The background worry affects the time of one’s sneak side outpacing new fluid diffusion front side and the further dimensions progression off slip city (Profile 3d)
o = 0.6, (a-b) = ?0.002, and dc = 10 ?m. These values fall within the range of frictional parameters measured in laboratory tests on fault samples collected in carbonate rocks (Carpenter et al., 2014 , 2016 ). ?o is the friction coefficient at a reference slip velocity (vo). The parameter a quantifies the direct effect of a change in slip velocity. The parameter b describes the effect of the state variable (here we use the “aging law”; Dieterich, 1979 ). The characteristic slip distance, dc, governs the evolution of the state variable (?). For fault models with constant friction, we assume a static value (?s) of 0.6.
step 3.dos Acting Show
Figures 2c and 2d show how the development of the fluid pressure along the fault varies as a function of the permeability enhancement factor and the associated hydraulic aperture. Models indicate that the magnitude and distribution of the steady state overpressure as well as the size of the pressurized area depend strongly on the permeability change. For a constant permeability model (case k/ko = 1), the pressure perturbation is poorly prozerounced. The highest pressure and sharpest pressure gradients are located close to the injection. For models with changing permeability during slip, the size of the pressurized zone grows significantly with the fault permeability enhancement. Models show that the higher the permeability increase, the greater is the pressurized area (Figure 2c). The permeability increase is higher near the injection and decreases at larger distances (Figure 2d). We define the pressurized length of the fault as the distance from the injection to the limit of the pressurized zone where the fluid pressure is zero (this distance is then normalized by the fault length). Given the applied injection pressure and the resulting calculated fault deformation, the pressurized length reaches a maximum normalized value of 0.2635.
Our model results also indicate that the permeability evolution affects both the maximum diffusion length and the size of the slip zone (Figures 3a and 3b). The extent of the slip zone is defined as the distance between the injection and the limit of the slipping patch where the slip is zero. Figures 3a and 3b suggest that the larger the increase in fault permeability, the larger is the extent of the slip zone. When a sufficient portion of the fault is pressurized and weakened, fault slip accelerates (i.e., slow stick-slip, Figure S1 in the supporting information), and a step-like increase in the length of the slip zone occurs. The most pronounced difference between the slip and pressure fronts occurs for the higher, more critical, initial stress ratio (?o/?no = 0.47). For this case, results highlight that all simulations including permeability changes (k/ko > 1) show that the growth of fault slip outpaces the growing fluid pressure front. For a less critical initial stress ratio (?o/?no = 0.388), results show that the growth of fault slip outpaces the growing fluid pressure front for permeability changes (k/ko) greater than 10. For the highest permeability enhancement (k/ko = 60), the size of the slip zone is about 1.74 and 3.23 greater than the size of the pressurized zone, respectively, for initial stress ratios of 0.388 and 0.47 (Figure 4).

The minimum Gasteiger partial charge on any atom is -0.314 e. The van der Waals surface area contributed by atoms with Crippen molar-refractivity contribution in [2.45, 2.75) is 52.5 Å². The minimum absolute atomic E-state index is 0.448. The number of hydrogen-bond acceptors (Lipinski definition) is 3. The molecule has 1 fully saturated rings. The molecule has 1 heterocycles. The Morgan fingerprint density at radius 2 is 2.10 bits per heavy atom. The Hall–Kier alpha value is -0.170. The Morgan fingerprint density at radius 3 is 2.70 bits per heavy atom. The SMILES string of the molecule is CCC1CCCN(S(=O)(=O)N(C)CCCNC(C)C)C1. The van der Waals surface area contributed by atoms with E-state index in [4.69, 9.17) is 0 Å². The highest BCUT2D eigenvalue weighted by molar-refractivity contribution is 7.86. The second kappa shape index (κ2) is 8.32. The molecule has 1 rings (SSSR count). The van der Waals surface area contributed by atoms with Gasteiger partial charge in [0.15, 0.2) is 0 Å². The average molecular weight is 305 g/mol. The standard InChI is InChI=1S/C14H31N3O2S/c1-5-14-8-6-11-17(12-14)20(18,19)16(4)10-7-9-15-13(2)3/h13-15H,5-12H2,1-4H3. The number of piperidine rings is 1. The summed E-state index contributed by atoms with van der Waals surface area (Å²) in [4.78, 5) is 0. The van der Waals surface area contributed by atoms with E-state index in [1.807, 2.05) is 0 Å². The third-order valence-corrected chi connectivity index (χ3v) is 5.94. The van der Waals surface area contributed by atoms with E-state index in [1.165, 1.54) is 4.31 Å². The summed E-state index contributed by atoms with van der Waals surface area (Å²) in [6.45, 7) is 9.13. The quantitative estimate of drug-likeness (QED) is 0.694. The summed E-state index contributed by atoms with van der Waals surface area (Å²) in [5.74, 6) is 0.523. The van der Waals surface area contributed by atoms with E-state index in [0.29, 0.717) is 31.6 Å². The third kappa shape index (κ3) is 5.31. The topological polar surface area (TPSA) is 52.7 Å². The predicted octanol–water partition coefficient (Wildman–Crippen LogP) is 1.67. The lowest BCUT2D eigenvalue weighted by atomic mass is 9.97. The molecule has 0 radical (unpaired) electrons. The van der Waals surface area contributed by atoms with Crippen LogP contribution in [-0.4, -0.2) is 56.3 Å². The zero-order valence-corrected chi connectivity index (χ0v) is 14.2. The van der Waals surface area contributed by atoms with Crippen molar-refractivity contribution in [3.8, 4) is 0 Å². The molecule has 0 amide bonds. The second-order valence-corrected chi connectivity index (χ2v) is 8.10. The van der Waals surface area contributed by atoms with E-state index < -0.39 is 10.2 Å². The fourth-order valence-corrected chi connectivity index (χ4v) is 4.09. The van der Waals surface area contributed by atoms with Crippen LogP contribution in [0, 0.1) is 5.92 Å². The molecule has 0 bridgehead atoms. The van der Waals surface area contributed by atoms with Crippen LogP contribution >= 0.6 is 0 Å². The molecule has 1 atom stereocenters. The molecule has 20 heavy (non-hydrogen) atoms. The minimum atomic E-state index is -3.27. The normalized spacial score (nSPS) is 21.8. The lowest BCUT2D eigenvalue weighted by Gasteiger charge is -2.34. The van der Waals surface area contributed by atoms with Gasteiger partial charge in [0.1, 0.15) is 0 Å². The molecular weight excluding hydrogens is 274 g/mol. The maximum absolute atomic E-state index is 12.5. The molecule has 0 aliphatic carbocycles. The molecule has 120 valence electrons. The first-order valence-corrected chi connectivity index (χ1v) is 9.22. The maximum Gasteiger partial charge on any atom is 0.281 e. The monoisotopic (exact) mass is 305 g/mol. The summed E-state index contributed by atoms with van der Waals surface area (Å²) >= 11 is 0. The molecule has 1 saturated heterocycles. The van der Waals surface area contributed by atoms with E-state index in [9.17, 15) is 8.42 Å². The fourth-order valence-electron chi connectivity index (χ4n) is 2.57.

In Figures 3c and 3d, we compare the slip length as a function of the length of the pressurized zone for different stress ratio (?o/?no) and different friction laws for the case with the highest permeability increase (k/ko = 60). We find that the growth of slip is affected both by the background stress and frictional weakening. For example, a fault with higher background stress (?o/?no = 0.47) can produce larger slip growth (Figure 3c). Reducing the shear stress delays the timing of the slip front outpacing the fluid diffusion front (734 s in Figure 3d) and decreases the maximal size of slip area, whereas increased shear stress leads to earlier onset (471 s in Figure 3d) and a larger slip zone. The effect of fault friction is also illustrated in Figures 3c and 3d. Fault frictional weakening using the rate-and-state friction law influences the temporal evolution getiton of the slipping area and may produce larger ruptures. This is expected because friction weakening leads to reduced fault strength with sequences of accelerated and increased slip, while constant friction tends to stabilize fault strength resulting in less pronounced slip (Figure S1).